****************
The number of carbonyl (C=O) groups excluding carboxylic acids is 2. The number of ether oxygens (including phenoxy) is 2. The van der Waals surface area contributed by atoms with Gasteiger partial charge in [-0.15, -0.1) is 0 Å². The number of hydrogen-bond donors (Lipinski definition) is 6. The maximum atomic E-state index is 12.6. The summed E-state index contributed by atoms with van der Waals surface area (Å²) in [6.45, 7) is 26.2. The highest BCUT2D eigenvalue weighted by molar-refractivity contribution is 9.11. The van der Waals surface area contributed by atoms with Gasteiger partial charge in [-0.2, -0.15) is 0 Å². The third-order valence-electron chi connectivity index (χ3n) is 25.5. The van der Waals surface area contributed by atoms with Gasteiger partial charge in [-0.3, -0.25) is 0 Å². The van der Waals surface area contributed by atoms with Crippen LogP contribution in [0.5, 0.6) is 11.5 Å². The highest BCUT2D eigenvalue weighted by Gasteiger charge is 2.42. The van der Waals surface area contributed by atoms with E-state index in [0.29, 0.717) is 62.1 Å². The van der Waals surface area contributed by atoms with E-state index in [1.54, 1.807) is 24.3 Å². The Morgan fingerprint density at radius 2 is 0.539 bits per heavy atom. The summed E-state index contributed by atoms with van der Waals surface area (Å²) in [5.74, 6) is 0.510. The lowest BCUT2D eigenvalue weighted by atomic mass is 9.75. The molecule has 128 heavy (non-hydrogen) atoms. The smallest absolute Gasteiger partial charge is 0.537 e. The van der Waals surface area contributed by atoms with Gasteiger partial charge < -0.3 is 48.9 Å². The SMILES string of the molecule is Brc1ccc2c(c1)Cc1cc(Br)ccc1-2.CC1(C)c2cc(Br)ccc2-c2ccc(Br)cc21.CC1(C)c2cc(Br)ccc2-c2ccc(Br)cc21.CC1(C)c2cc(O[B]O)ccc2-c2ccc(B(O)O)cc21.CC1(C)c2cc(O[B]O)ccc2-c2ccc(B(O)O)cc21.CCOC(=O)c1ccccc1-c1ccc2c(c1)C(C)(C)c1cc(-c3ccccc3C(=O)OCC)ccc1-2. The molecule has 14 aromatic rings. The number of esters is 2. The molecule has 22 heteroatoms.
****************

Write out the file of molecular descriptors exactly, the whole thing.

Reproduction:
The number of carbonyl (C=O) groups excluding carboxylic acids is 2. The number of ether oxygens (including phenoxy) is 2. The van der Waals surface area contributed by atoms with Gasteiger partial charge in [-0.15, -0.1) is 0 Å². The number of hydrogen-bond donors (Lipinski definition) is 6. The maximum atomic E-state index is 12.6. The summed E-state index contributed by atoms with van der Waals surface area (Å²) in [6.45, 7) is 26.2. The highest BCUT2D eigenvalue weighted by molar-refractivity contribution is 9.11. The van der Waals surface area contributed by atoms with Gasteiger partial charge in [-0.2, -0.15) is 0 Å². The third-order valence-electron chi connectivity index (χ3n) is 25.5. The van der Waals surface area contributed by atoms with Gasteiger partial charge in [-0.3, -0.25) is 0 Å². The van der Waals surface area contributed by atoms with Crippen LogP contribution in [0.5, 0.6) is 11.5 Å². The highest BCUT2D eigenvalue weighted by Gasteiger charge is 2.42. The van der Waals surface area contributed by atoms with E-state index in [0.29, 0.717) is 62.1 Å². The van der Waals surface area contributed by atoms with E-state index in [1.54, 1.807) is 24.3 Å². The Morgan fingerprint density at radius 2 is 0.539 bits per heavy atom. The summed E-state index contributed by atoms with van der Waals surface area (Å²) in [5.74, 6) is 0.510. The lowest BCUT2D eigenvalue weighted by atomic mass is 9.75. The molecule has 128 heavy (non-hydrogen) atoms. The smallest absolute Gasteiger partial charge is 0.537 e. The van der Waals surface area contributed by atoms with Gasteiger partial charge < -0.3 is 48.9 Å². The SMILES string of the molecule is Brc1ccc2c(c1)Cc1cc(Br)ccc1-2.CC1(C)c2cc(Br)ccc2-c2ccc(Br)cc21.CC1(C)c2cc(Br)ccc2-c2ccc(Br)cc21.CC1(C)c2cc(O[B]O)ccc2-c2ccc(B(O)O)cc21.CC1(C)c2cc(O[B]O)ccc2-c2ccc(B(O)O)cc21.CCOC(=O)c1ccccc1-c1ccc2c(c1)C(C)(C)c1cc(-c3ccccc3C(=O)OCC)ccc1-2. The molecule has 14 aromatic rings. The number of esters is 2. The molecule has 22 heteroatoms.